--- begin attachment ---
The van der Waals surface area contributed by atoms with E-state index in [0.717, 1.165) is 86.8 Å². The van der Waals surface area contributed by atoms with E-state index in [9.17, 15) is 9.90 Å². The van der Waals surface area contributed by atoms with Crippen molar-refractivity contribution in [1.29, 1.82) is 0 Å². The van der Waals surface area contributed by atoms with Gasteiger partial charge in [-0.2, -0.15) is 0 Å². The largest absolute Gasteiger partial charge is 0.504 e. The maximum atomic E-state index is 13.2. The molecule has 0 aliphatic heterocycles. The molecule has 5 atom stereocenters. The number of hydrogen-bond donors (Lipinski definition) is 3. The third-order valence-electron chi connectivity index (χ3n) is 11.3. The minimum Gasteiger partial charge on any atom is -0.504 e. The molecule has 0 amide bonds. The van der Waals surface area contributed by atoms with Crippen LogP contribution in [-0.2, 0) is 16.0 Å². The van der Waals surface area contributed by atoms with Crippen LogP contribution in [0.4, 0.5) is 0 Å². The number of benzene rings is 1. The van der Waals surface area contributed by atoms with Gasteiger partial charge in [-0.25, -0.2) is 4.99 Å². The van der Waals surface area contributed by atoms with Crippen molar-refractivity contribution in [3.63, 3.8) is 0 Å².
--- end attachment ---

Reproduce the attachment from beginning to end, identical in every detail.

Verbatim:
The van der Waals surface area contributed by atoms with E-state index in [0.717, 1.165) is 86.8 Å². The van der Waals surface area contributed by atoms with E-state index in [9.17, 15) is 9.90 Å². The van der Waals surface area contributed by atoms with Crippen molar-refractivity contribution in [1.29, 1.82) is 0 Å². The van der Waals surface area contributed by atoms with Gasteiger partial charge in [-0.2, -0.15) is 0 Å². The largest absolute Gasteiger partial charge is 0.504 e. The maximum atomic E-state index is 13.2. The molecule has 0 aliphatic heterocycles. The molecule has 5 atom stereocenters. The number of hydrogen-bond donors (Lipinski definition) is 3. The third-order valence-electron chi connectivity index (χ3n) is 11.3. The minimum Gasteiger partial charge on any atom is -0.504 e. The molecule has 0 amide bonds. The van der Waals surface area contributed by atoms with Crippen LogP contribution in [-0.2, 0) is 16.0 Å². The van der Waals surface area contributed by atoms with Crippen LogP contribution in [0.4, 0.5) is 0 Å². The number of benzene rings is 1. The van der Waals surface area contributed by atoms with Gasteiger partial charge in [-0.25, -0.2) is 4.99 Å². The van der Waals surface area contributed by atoms with Crippen molar-refractivity contribution in [3.63, 3.8) is 0 Å².